It is recommended to allocate a minimum of 3 to 4 hours for studying over the weekdays and maximise effort during the weekends, suggests Sarmad Mehraj, teacher and VP, product (UPSC) at BYJU’S.
The Indian Administrative Service (IAS) is a highly coveted career path for many graduates in India.
The competitive nature of the examination, formally referred to as the Civil Services Examination (CSE), requires a significant amount of dedication and preparation.
While some individuals may choose to pursue this opportunity full-time, others may have to balance their preparation along with their professional careers.
The registrations for Union Public Service Commission programme have commenced February 1, 2023.
The last date to register for the exam is February 21, 2023.
Although lakhs of students register for the exam every year, only those who qualify the preliminary exam, will be eligible to appear for the Main exam.
The 2023 UPSC Civil Services Preliminary Exam is scheduled May 28, 2023.
Candidates who clear the preliminary examination can appear appear for the Main exam on September 15, 2023.
If you have a full time job and want to know how you can optimise your time and resources to effectively and efficiently prepare for the IAS exam, these tips will help you.
1. Begin preparations well in advance
It is highly recommended to initiate preparations for the Civil Services Examination (CSE) well in advance, with a lead time of approximately nine to ten months before the preliminary examination.
During this preparation period, it is important to establish a strong base in core subjects such as history, economics, and polity, as well as the chosen optional subject.
The initial six months should be dedicated to the simultaneous preparation for both the preliminary and main examinations, as this can help to effectively cover a substantial portion of the syllabus set forth by the Union Public Service Commission .
2. Optimise your schedule
The success of a candidate in the highly competitive CSE largely depends on their level of preparation and ability to stay focused on the most critical topics.
As many aspirants are also working professionals, it is crucial to find a way to manage time effectively, without compromising on the quality of their preparation.
One approach to accomplishing this is to divide the study hours into several segments, such as before work, during work if possible, after work, and revision.
One effective approach to integrate study during work hours is to view informative video analyses of the daily newspapers or simply read the newspaper during lunch breaks.
This approach helps to maintain the continuity of preparation, even on busy days.
This rigorous preparatory schedule should also cover all critical areas, including General Studies, Current Affairs, and the optional subject of choice.
3. Balancing idealism and pragmatism
For many working professionals aspiring to crack the CSE, the question of whether to quit their current job or not is a pressing dilemma.
On one hand, dedicating full-time efforts to CSE preparation might seem like the ideal path, but on the other hand, it may result in sacrificing one’s career progression.
In this regard, striking a delicate balance between idealism and pragmatism is key.
If you have the financial means to support yourself during your preparation, and you believe that appearing for the exam aligns with your long-term career goals, then quitting your job might be a viable option. However, work experience plays a significant role in scoring well during the UPSC interview.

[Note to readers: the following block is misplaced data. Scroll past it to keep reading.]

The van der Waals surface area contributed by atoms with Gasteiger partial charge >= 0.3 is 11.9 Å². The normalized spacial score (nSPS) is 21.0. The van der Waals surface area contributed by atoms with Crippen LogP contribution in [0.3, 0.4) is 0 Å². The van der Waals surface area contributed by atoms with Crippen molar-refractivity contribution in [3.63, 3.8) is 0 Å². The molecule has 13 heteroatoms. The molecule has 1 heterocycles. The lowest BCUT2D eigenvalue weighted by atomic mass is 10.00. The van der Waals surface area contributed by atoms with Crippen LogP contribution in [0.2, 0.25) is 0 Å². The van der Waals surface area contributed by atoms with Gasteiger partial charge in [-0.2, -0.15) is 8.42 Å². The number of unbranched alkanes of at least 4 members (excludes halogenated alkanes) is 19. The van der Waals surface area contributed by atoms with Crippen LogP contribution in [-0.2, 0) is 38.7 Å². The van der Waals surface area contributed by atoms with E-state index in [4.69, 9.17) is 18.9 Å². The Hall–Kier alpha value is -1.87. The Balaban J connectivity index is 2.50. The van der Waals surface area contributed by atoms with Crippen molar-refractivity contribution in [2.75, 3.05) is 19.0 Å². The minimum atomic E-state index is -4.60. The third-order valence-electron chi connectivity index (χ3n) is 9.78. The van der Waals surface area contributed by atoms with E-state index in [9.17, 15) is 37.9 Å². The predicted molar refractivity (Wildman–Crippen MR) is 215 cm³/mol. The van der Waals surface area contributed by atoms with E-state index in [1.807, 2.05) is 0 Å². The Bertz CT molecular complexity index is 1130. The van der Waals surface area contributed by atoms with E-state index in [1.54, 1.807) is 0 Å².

It is advisable for working professionals to find a way to manage their time effectively, and balance professional and personal responsibilities while preparing for the CSE.
It is recommended to allocate a minimum of 3 to 4 hours for studying over the weekdays and maximise effort during the weekends.
4. Stay organised with a timetable
It is crucial to maintain a healthy work-life balance, including a good sleep schedule.
The preparation plan while working involves setting aside two hours daily for General Studies before work, 45 minutes during work breaks for Current Affairs and newspaper analysis, and two hours after work for the optional subject.
After dinner, a revision of 20 minutes is recommended to reinforce the learning. On weekends, it is advisable to review the week’s work, and perform answer writing and mock tests.
Several months prior to the Preliminary examination, the focus should be prioritised on the relevant aspects of General Studies, with a particular emphasis on environmental and scientific topics.
Incorporating the revision of monthly current affairs magazines is suggested to effectively tackle the dynamic component of the Civil Services Examination syllabus.
Dedicated practice is necessary for the CSAT (Civil Services Aptitude Test) paper.
If the performance in the Preliminary exam is good, taking time off from work to focus on the Mains is advisable, as it requires in-depth study.
After the Mains, returning to work and keeping up with Current Affairs for the interview is crucial.
It is also beneficial to connect with others who share a similar goal and establish a study group — assigning specific topics to each member for discussion during the weekend is an efficient use of time.
And finally, it is paramount for professionals attempting to appear for the IAS exams to believe in themselves and their abilities.
Remember, you’ve made it this far and have the skills and knowledge to succeed.
Take one step at a time. Stay organised, prioritise your tasks, stay motivated, and remain positive.
Celebrate your progress along the way, and keep in mind that mistakes are part of the learning process.
Surround yourself with positive people, and don’t forget why you’re working so hard in the first place. All the best!
Feature Presentation: Ashish Narsale/Rediff.com
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